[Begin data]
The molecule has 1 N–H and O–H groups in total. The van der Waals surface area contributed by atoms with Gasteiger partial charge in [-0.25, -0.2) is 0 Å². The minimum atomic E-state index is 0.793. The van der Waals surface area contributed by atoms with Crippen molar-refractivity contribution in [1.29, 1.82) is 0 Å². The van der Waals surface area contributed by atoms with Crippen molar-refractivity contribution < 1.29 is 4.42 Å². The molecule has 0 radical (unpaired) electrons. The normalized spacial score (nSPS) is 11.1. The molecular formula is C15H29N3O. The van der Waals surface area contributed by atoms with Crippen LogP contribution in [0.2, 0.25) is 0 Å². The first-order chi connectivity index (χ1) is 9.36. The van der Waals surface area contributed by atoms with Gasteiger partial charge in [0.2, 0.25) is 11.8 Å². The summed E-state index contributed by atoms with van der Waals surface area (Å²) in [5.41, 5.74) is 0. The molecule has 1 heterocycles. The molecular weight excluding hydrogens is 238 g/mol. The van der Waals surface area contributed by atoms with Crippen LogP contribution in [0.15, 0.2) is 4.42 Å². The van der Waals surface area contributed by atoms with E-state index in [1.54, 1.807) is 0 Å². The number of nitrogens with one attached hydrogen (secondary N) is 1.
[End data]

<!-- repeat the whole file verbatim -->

The molecule has 1 N–H and O–H groups in total. The van der Waals surface area contributed by atoms with Gasteiger partial charge in [-0.25, -0.2) is 0 Å². The minimum atomic E-state index is 0.793. The van der Waals surface area contributed by atoms with Crippen molar-refractivity contribution in [1.29, 1.82) is 0 Å². The van der Waals surface area contributed by atoms with Crippen molar-refractivity contribution < 1.29 is 4.42 Å². The molecule has 0 radical (unpaired) electrons. The normalized spacial score (nSPS) is 11.1. The molecular formula is C15H29N3O. The van der Waals surface area contributed by atoms with Crippen LogP contribution in [0.2, 0.25) is 0 Å². The first-order chi connectivity index (χ1) is 9.36. The van der Waals surface area contributed by atoms with Gasteiger partial charge in [0.2, 0.25) is 11.8 Å². The summed E-state index contributed by atoms with van der Waals surface area (Å²) in [5.41, 5.74) is 0. The molecule has 1 heterocycles. The molecular weight excluding hydrogens is 238 g/mol. The van der Waals surface area contributed by atoms with Crippen LogP contribution in [0.15, 0.2) is 4.42 Å². The van der Waals surface area contributed by atoms with E-state index in [1.54, 1.807) is 0 Å². The number of nitrogens with one attached hydrogen (secondary N) is 1.